Otto's New Lease On Life

8 HP 6' bore Engine

Content Tools

Box 9, Ayr, Nebraska 68925

I acquired an engine through a friend and co-worker, Norm Brocelsby. The engine is an Otto, 8 HP 6' bore, 14' stroke. The Encyclopedia Britannia, 1961 printing, describes that his work was entirely theoretical. Beau De Rochas has not been given credit for originating the basic principle of the four stroke engine. The name, Nickolus Otto, is commonly associated with that achievement in 1876. Otto and Langen applied the Beau De Rochas principle in the design of a new engine that became known as the Otto silent engine. This was the first four stroke engine employing compression and operating on the basic principle of the modern automobile engine. Manufacturing of the Otto engine in the U.S. began in 1878 in Philadelphia, Pennsylvania.

My friend, Norm, was hunting in the area of a village called Halsey here in Nebraska, which has a manmade forest the Bessey project, which consists of 33,000 acres of trees. This Otto engine was used to pump and supply water to the nursery stock from the middle Loup River which was nearby. Norm met Tom Keeny, a park ranger, in Halsey, and the subject of old iron was mentioned. He said 'I think I've got just what you're looking for.'

About the year 1965, it was decided to clean up around the park and this Otto engine was to be junked. Mr. Keeny saved this gem from being executed. He moved it to his home in the village of Halsey, Nebraska that year. It had always been shedded at the park, but Mr. Keeny parked it behind an old shed during the six years he had it.

I purchased the engine from Keeny in 1971. Norm made the arrangements with an owner of a crane to load the engine. As it was lifted by the flywheels and the head, the crankshaft at such an angle was enough to move the piston about 1 inches to my relief it was free. The only damage caused by freezing was that one of the glass oiler bowls had a small 1 inch crack right through Langen's name which was cast on the glass bowl. The cracked bowl has turned a medium shade of purple but does not leak. The engine had gotten very rusty. I proceeded to tear it down except the crank and fly wheels. All the cast parts were primed with lead and oil and painted green and red, the original colors, and striped in chrome yellow. I found the true color under the name plate and the main frame and base. I converted the gas lines of 3/8 inch steel pipe to brass tubing. I made a brass gasoline tank and mounted it to the base frame because I didn't get the original fuel tank. In the infancy of the gas engine, for the sake of safety, they were buried at a safe distance. Due to the design of the fuel metering system, I thought of perhaps giving it a whirl using propane. I added a diaphragm fuel pump that operates off the original fuel pump cam, which makes for easy priming by hand. All the steel parts are zinc-plated and all the brass, due to being sand castings, were given a fine sanding and polishing. To keep the luster, I gave the brass a thin coat of tung oil.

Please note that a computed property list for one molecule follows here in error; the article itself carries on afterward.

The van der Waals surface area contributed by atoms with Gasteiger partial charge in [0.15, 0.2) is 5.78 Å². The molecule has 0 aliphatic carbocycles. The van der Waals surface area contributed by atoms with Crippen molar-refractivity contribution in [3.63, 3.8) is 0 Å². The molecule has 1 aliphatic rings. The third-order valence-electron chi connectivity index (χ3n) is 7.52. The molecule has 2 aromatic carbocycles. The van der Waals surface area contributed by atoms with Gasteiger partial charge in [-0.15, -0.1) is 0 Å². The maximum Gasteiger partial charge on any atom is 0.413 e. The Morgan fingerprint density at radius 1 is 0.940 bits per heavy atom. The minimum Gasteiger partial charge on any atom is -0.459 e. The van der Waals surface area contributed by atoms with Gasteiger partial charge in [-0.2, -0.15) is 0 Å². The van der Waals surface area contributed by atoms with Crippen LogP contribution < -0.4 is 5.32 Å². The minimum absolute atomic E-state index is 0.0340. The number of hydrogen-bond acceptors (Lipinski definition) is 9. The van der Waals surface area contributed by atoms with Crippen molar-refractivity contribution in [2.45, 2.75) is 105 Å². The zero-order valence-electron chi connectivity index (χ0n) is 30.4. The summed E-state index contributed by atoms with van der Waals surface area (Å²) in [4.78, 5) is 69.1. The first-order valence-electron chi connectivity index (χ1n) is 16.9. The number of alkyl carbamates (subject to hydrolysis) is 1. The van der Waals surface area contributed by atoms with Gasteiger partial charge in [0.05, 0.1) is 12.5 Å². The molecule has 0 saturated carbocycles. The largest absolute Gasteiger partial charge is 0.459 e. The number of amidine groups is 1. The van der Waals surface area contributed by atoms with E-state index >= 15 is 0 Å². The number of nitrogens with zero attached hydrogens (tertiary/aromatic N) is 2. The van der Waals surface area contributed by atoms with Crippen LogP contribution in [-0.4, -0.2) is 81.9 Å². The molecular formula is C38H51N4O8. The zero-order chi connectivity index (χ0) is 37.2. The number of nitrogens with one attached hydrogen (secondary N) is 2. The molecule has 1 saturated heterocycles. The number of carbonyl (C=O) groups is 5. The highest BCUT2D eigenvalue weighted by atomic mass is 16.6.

The thing that fascinates me and others who see it in operation is a brass 4 inch standpipe mounted on con rod bearing that carries a short kerosene lamp wick. On the main frame is mounted an upright 15 inch post that carries the oiler with a inch tube that extends out over the con rod. As the wick comes up and over, it meets the overhang and licks the oil from the tip as the drops form.

One of the three piston rings was broken and I proceeded to make one out of an old Singer sewing machine fly wheel .002 of an inch oversized. Then I sawed it through. The ring gap opened no more than 1/16 of an inch. Then I penned the I.D. It opened no more than a inch with not too much tension. I solved the problem by using expanders under the three of them.

Charles A. Scott was appointed supervisor over the project. I feel he was responsible for the selection of this Otto engine to water the nursery stock. I was also fortunate enough to get a parts and description list. The original factory address reads, Thirty-third and Walnut Street, Philadelphia, Pa. The successors to the above-(1950)-Bearing Machine Co., 231 West Wyoming Ave., Philadelphia 40, Pa. The parts list shows the con rod having a round shaft. This engine that I have is of the 'I' beam shaft construction. The journals are constructed of bronze, the main bearings are oiled from a sump and oil carrier rings.

The workmanship on this engine is something to admire throughout. I would like very much to hear from a gas engine enthusiast who would know the approximate age of this engine, No. 15251.